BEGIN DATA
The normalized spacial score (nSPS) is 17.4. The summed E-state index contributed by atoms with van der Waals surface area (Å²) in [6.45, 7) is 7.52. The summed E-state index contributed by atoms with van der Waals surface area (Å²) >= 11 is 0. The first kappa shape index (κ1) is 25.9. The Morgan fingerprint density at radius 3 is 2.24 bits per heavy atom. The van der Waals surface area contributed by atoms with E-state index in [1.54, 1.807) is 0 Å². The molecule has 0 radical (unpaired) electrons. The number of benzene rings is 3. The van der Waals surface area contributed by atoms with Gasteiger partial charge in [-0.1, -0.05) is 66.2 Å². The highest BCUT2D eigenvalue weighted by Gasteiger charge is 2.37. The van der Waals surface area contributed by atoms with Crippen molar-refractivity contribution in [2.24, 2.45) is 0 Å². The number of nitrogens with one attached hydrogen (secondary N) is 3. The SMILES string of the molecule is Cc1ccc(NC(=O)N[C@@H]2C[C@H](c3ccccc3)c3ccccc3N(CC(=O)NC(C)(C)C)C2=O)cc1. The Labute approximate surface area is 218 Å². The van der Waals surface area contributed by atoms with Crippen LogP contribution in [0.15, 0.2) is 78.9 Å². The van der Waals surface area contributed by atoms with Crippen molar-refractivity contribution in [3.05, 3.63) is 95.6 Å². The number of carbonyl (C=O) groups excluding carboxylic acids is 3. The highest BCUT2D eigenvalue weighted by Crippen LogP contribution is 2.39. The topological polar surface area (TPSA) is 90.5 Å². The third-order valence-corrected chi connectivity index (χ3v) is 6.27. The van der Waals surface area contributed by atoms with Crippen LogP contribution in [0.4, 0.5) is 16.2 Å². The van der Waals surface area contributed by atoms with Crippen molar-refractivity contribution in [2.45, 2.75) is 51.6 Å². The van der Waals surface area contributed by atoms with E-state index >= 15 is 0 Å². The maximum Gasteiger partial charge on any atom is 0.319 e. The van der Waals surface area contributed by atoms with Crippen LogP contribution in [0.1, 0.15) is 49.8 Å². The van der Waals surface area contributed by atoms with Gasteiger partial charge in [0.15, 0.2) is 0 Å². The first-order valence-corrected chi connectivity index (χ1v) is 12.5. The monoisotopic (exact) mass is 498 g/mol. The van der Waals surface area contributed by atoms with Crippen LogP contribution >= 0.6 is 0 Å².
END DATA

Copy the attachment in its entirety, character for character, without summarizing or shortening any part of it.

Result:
The normalized spacial score (nSPS) is 17.4. The summed E-state index contributed by atoms with van der Waals surface area (Å²) in [6.45, 7) is 7.52. The summed E-state index contributed by atoms with van der Waals surface area (Å²) >= 11 is 0. The first kappa shape index (κ1) is 25.9. The Morgan fingerprint density at radius 3 is 2.24 bits per heavy atom. The van der Waals surface area contributed by atoms with E-state index in [1.54, 1.807) is 0 Å². The molecule has 0 radical (unpaired) electrons. The number of benzene rings is 3. The van der Waals surface area contributed by atoms with Gasteiger partial charge in [-0.1, -0.05) is 66.2 Å². The highest BCUT2D eigenvalue weighted by Gasteiger charge is 2.37. The van der Waals surface area contributed by atoms with Crippen molar-refractivity contribution in [2.24, 2.45) is 0 Å². The number of nitrogens with one attached hydrogen (secondary N) is 3. The SMILES string of the molecule is Cc1ccc(NC(=O)N[C@@H]2C[C@H](c3ccccc3)c3ccccc3N(CC(=O)NC(C)(C)C)C2=O)cc1. The Labute approximate surface area is 218 Å². The van der Waals surface area contributed by atoms with Crippen LogP contribution in [0.15, 0.2) is 78.9 Å². The van der Waals surface area contributed by atoms with Crippen molar-refractivity contribution in [3.05, 3.63) is 95.6 Å². The number of carbonyl (C=O) groups excluding carboxylic acids is 3. The highest BCUT2D eigenvalue weighted by Crippen LogP contribution is 2.39. The topological polar surface area (TPSA) is 90.5 Å². The third-order valence-corrected chi connectivity index (χ3v) is 6.27. The van der Waals surface area contributed by atoms with Crippen LogP contribution in [0.4, 0.5) is 16.2 Å². The van der Waals surface area contributed by atoms with Crippen molar-refractivity contribution in [2.45, 2.75) is 51.6 Å². The van der Waals surface area contributed by atoms with E-state index >= 15 is 0 Å². The maximum Gasteiger partial charge on any atom is 0.319 e. The van der Waals surface area contributed by atoms with Crippen LogP contribution in [0.1, 0.15) is 49.8 Å². The van der Waals surface area contributed by atoms with Gasteiger partial charge in [0.15, 0.2) is 0 Å². The first-order valence-corrected chi connectivity index (χ1v) is 12.5. The monoisotopic (exact) mass is 498 g/mol. The van der Waals surface area contributed by atoms with Crippen LogP contribution >= 0.6 is 0 Å².